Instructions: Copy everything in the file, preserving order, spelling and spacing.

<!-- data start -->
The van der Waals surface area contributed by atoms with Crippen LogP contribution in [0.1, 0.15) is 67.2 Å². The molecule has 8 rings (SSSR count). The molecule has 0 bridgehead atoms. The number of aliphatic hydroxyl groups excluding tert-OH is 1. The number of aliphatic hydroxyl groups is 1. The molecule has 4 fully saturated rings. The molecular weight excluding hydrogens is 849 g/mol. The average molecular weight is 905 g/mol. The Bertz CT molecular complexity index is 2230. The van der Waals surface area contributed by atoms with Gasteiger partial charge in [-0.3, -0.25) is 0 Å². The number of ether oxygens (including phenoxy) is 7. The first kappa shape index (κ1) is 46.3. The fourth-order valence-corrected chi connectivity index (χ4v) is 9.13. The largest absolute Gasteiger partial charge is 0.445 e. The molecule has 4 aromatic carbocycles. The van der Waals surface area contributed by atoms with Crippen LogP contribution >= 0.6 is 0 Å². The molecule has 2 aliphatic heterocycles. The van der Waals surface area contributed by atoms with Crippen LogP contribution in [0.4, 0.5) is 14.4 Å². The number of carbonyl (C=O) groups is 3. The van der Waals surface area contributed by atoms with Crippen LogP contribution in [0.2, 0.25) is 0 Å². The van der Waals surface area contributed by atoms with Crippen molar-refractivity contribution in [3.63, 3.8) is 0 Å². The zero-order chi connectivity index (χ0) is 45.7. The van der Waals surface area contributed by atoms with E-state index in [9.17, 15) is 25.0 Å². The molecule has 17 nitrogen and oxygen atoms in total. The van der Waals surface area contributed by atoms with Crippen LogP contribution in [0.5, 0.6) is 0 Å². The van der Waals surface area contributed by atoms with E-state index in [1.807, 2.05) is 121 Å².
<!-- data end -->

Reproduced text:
The van der Waals surface area contributed by atoms with Crippen LogP contribution in [0.1, 0.15) is 67.2 Å². The molecule has 8 rings (SSSR count). The molecule has 0 bridgehead atoms. The number of aliphatic hydroxyl groups excluding tert-OH is 1. The number of aliphatic hydroxyl groups is 1. The molecule has 4 fully saturated rings. The molecular weight excluding hydrogens is 849 g/mol. The average molecular weight is 905 g/mol. The Bertz CT molecular complexity index is 2230. The van der Waals surface area contributed by atoms with Gasteiger partial charge in [-0.3, -0.25) is 0 Å². The number of ether oxygens (including phenoxy) is 7. The first kappa shape index (κ1) is 46.3. The fourth-order valence-corrected chi connectivity index (χ4v) is 9.13. The largest absolute Gasteiger partial charge is 0.445 e. The molecule has 4 aromatic carbocycles. The van der Waals surface area contributed by atoms with Crippen LogP contribution >= 0.6 is 0 Å². The molecule has 2 aliphatic heterocycles. The van der Waals surface area contributed by atoms with Crippen LogP contribution in [0.4, 0.5) is 14.4 Å². The number of carbonyl (C=O) groups is 3. The van der Waals surface area contributed by atoms with Crippen LogP contribution in [0.2, 0.25) is 0 Å². The van der Waals surface area contributed by atoms with Crippen molar-refractivity contribution in [3.63, 3.8) is 0 Å². The zero-order chi connectivity index (χ0) is 45.7. The van der Waals surface area contributed by atoms with E-state index in [9.17, 15) is 25.0 Å². The molecule has 17 nitrogen and oxygen atoms in total. The van der Waals surface area contributed by atoms with Crippen LogP contribution in [0.5, 0.6) is 0 Å². The van der Waals surface area contributed by atoms with E-state index in [1.807, 2.05) is 121 Å².